9/11/2002: One nation, under Arbitron
"I felt like the moon, the stars, and all the planets had fallen on me."
Even at two weeks out from the actual anniversary, the headlines gathering like storm clouds on news shows and websites still make me cringe and simmer with anger. "The day that changed the world." "The Unthinkable." "Day of Terror."
On the eleventh day of September, 2001, I sat at my computer, stunned beyond measure, and wrote:
The knowledge that you are watching someone die is horrifying, awful. Imagine multiplying that single incident by hundreds, thousands, and you understand my horror and anguish as I watched the towers fall like so many glass cards. — An accounting of the day
Death does not need to be acknowledged by wailing or pageantry. Its existence is enough. We understand the fragility and beauty of life only when we understand both the ease and the permanence of its extinguishment. Like color, it is most vividly appreciated when seen in juxtaposition with its opposite.
As we come up on the anniversary of the tragedy (and make no mistake, a tragedy it was), it's time for the American public to make a decision about the way they will honor memories still too raw to forget.
Our national television networks plan to take most of the day away from regular programming to, undoubtedly, broadcast hours upon hours of sob-worthy human interest stories on survivor and victim alike. Many cable broadcast channels have decided that their normal (albeit specialized) programming is both inappropriate and insulting to what is rapidly turning into an unofficial but national day of mourning, and plan to black out their broadcasts and do nothing but scroll the names of the victims.
The thought of the American public spending yet another day glued to their televisions, especially on this anniversary, sickens me. Those who point to the country I live with blaming fingers say that we are obsessed with our own issues, our own wants, our own needs, and will steamroll over the rest of the world until our needs and our wants are fulfilled.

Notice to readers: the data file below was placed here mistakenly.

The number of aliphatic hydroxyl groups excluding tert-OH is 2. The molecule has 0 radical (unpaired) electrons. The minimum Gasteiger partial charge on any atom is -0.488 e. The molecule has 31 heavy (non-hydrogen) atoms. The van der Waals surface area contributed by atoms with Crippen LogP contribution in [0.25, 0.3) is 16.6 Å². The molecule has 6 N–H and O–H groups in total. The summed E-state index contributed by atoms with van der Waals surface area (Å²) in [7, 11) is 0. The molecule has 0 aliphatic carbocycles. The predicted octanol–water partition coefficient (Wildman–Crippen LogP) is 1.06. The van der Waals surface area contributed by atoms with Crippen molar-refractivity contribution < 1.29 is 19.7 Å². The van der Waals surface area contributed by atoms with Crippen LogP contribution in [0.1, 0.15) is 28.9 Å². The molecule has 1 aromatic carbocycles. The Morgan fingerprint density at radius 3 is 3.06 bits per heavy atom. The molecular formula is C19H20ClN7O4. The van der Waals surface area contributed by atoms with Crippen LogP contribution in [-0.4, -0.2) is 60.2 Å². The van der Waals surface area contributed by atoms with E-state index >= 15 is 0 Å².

That statement is not without merit. Not without a lot of merit.
So on the eleventh of September, many of us are going to sit inside our buildings and, instead of thinking seriously about the cause of the tragedy, will only mourn the result. I find myself wondering if any American news organization will have the chutzpah to look past the immediacy of the tragedy, to look at the tangled sociopolitical problems that culminated in the felling of two enormous buildings and the deaths of thousands.
I wish these networks would have the courage to do justice to the irrevocable loss of thousands of people by seriously exploring the causes of the tragedy, but at heart I know they do not. While the zealous collective fire of vengeance of last September and October has thankfully—finally—blessedly gone from this nation, our collective psyche still shimmers with heat and anger.
It is this residual heat that the networks plan to exploit, with gut-wrenching tales sandwiched between patriotic music and images: All hail the firefighters, brave and strong. Now let's send those assholes who did this straight to hell.
I'm already nauseous by the coverage now, and I've still got two weeks to go before this noxious tsunami of emotional remembrance swallows the country. I can't help but feel that the networks are going to try to out-patriotize and out-bombast their competitors because they feel it is the Right Thing To Do (one nation, under Arbitron, with people meters and commercials for all).
Death is the original unsolvable puzzle. Once life, and peace, and innocence, are undone, the thing cannot be mended. Even more death—justice though it may be, and richly deserved it may be—will not bring back our innocence—or the dead. —An accounting of the day
I wish there was a way to communicate to this country what seems so obvious to me:
Leave your television off on the eleventh of September. Leave the families of the victims to grieve in peace. Grief is a wrenching enough process without having it made the focus of a national spectacle. Let those who have lost, mourn their loved ones privately.
Remember that this event did not occur in a vacuum. One degree or another of national grief is to be expected, but to have a day of mourning without using the day to honestly examine the history leading up to the attacks is a waste of tears. Yes, we were attacked. Yes, it was wrong. But settling blame without examining our nation's past for mistake and fault is to set ourselves up for more days of tragedy in the years yet to come.
By all means, mourn for those lost in the attacks. But don't mourn blindly.